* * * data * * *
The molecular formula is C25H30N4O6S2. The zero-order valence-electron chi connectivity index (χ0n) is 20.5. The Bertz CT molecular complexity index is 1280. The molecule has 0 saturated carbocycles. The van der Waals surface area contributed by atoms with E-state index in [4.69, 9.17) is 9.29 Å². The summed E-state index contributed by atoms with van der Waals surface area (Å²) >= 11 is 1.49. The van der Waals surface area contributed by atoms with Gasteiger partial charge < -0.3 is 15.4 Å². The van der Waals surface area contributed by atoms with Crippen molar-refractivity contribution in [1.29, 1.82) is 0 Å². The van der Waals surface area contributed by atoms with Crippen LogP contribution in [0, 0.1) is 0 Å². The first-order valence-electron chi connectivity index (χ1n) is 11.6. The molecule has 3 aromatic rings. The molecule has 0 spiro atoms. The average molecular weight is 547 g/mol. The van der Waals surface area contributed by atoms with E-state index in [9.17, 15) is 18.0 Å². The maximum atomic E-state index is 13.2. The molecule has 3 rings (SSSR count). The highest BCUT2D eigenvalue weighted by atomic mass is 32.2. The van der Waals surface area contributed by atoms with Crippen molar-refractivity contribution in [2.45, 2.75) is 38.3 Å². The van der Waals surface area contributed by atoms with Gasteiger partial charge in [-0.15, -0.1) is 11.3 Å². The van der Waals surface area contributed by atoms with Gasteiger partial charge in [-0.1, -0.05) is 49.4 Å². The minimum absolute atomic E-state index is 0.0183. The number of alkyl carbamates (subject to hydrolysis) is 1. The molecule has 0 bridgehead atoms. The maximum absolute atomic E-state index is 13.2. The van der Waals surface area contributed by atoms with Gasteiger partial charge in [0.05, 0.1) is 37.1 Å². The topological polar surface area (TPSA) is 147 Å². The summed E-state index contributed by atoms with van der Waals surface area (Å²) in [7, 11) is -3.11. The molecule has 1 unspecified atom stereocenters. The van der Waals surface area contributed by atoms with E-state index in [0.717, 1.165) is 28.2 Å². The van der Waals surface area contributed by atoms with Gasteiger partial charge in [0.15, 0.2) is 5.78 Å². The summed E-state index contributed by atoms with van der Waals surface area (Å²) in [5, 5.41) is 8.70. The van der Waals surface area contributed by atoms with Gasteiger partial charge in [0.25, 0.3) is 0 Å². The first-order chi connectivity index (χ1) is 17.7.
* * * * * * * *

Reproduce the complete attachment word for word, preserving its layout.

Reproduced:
The molecular formula is C25H30N4O6S2. The zero-order valence-electron chi connectivity index (χ0n) is 20.5. The Bertz CT molecular complexity index is 1280. The molecule has 0 saturated carbocycles. The van der Waals surface area contributed by atoms with E-state index in [4.69, 9.17) is 9.29 Å². The summed E-state index contributed by atoms with van der Waals surface area (Å²) >= 11 is 1.49. The van der Waals surface area contributed by atoms with Gasteiger partial charge < -0.3 is 15.4 Å². The van der Waals surface area contributed by atoms with Crippen molar-refractivity contribution in [1.29, 1.82) is 0 Å². The van der Waals surface area contributed by atoms with Crippen LogP contribution in [0, 0.1) is 0 Å². The first-order valence-electron chi connectivity index (χ1n) is 11.6. The molecule has 3 aromatic rings. The molecule has 0 spiro atoms. The average molecular weight is 547 g/mol. The van der Waals surface area contributed by atoms with E-state index in [9.17, 15) is 18.0 Å². The maximum atomic E-state index is 13.2. The molecule has 3 rings (SSSR count). The highest BCUT2D eigenvalue weighted by atomic mass is 32.2. The van der Waals surface area contributed by atoms with Crippen molar-refractivity contribution in [2.45, 2.75) is 38.3 Å². The van der Waals surface area contributed by atoms with Gasteiger partial charge in [-0.15, -0.1) is 11.3 Å². The van der Waals surface area contributed by atoms with Gasteiger partial charge in [-0.1, -0.05) is 49.4 Å². The minimum absolute atomic E-state index is 0.0183. The number of alkyl carbamates (subject to hydrolysis) is 1. The molecule has 0 bridgehead atoms. The maximum absolute atomic E-state index is 13.2. The van der Waals surface area contributed by atoms with Gasteiger partial charge in [0.05, 0.1) is 37.1 Å². The topological polar surface area (TPSA) is 147 Å². The summed E-state index contributed by atoms with van der Waals surface area (Å²) in [7, 11) is -3.11. The molecule has 1 unspecified atom stereocenters. The van der Waals surface area contributed by atoms with E-state index in [0.717, 1.165) is 28.2 Å². The van der Waals surface area contributed by atoms with Gasteiger partial charge in [0.15, 0.2) is 5.78 Å². The summed E-state index contributed by atoms with van der Waals surface area (Å²) in [5, 5.41) is 8.70. The van der Waals surface area contributed by atoms with Gasteiger partial charge in [0.25, 0.3) is 0 Å². The first-order chi connectivity index (χ1) is 17.7.